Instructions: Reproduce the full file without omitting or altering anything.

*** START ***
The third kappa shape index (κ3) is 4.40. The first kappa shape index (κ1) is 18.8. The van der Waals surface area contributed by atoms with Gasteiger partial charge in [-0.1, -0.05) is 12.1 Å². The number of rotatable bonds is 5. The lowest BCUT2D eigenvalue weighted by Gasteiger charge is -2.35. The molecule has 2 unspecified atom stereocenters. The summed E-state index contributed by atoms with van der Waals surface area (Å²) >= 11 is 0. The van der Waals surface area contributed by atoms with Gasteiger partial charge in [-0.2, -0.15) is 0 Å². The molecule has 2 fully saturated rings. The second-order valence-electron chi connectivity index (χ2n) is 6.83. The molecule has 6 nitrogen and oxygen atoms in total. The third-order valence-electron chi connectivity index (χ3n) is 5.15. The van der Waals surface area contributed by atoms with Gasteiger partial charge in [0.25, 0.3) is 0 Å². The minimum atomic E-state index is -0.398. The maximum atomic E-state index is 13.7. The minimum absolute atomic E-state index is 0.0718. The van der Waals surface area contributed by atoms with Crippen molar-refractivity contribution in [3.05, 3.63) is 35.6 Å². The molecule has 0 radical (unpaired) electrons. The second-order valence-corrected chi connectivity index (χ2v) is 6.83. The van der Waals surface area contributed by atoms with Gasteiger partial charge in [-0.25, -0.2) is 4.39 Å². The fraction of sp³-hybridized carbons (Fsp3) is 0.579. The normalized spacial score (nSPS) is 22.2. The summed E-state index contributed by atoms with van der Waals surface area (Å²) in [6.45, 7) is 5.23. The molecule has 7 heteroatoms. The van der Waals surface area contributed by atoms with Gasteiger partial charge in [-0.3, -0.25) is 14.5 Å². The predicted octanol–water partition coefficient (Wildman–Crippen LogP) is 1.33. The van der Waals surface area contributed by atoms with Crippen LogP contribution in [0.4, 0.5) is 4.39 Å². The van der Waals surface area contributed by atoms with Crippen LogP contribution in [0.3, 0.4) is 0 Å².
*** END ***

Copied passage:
The third kappa shape index (κ3) is 4.40. The first kappa shape index (κ1) is 18.8. The van der Waals surface area contributed by atoms with Gasteiger partial charge in [-0.1, -0.05) is 12.1 Å². The number of rotatable bonds is 5. The lowest BCUT2D eigenvalue weighted by Gasteiger charge is -2.35. The molecule has 2 unspecified atom stereocenters. The summed E-state index contributed by atoms with van der Waals surface area (Å²) >= 11 is 0. The van der Waals surface area contributed by atoms with Gasteiger partial charge in [-0.2, -0.15) is 0 Å². The molecule has 2 fully saturated rings. The second-order valence-electron chi connectivity index (χ2n) is 6.83. The molecule has 6 nitrogen and oxygen atoms in total. The third-order valence-electron chi connectivity index (χ3n) is 5.15. The van der Waals surface area contributed by atoms with Gasteiger partial charge in [0.25, 0.3) is 0 Å². The minimum atomic E-state index is -0.398. The maximum atomic E-state index is 13.7. The minimum absolute atomic E-state index is 0.0718. The van der Waals surface area contributed by atoms with Crippen molar-refractivity contribution in [3.05, 3.63) is 35.6 Å². The molecule has 0 radical (unpaired) electrons. The second-order valence-corrected chi connectivity index (χ2v) is 6.83. The van der Waals surface area contributed by atoms with Gasteiger partial charge in [-0.25, -0.2) is 4.39 Å². The fraction of sp³-hybridized carbons (Fsp3) is 0.579. The normalized spacial score (nSPS) is 22.2. The summed E-state index contributed by atoms with van der Waals surface area (Å²) in [6.45, 7) is 5.23. The molecule has 7 heteroatoms. The van der Waals surface area contributed by atoms with Gasteiger partial charge in [-0.3, -0.25) is 14.5 Å². The predicted octanol–water partition coefficient (Wildman–Crippen LogP) is 1.33. The van der Waals surface area contributed by atoms with Crippen LogP contribution in [0.4, 0.5) is 4.39 Å². The van der Waals surface area contributed by atoms with Crippen LogP contribution in [0.3, 0.4) is 0 Å².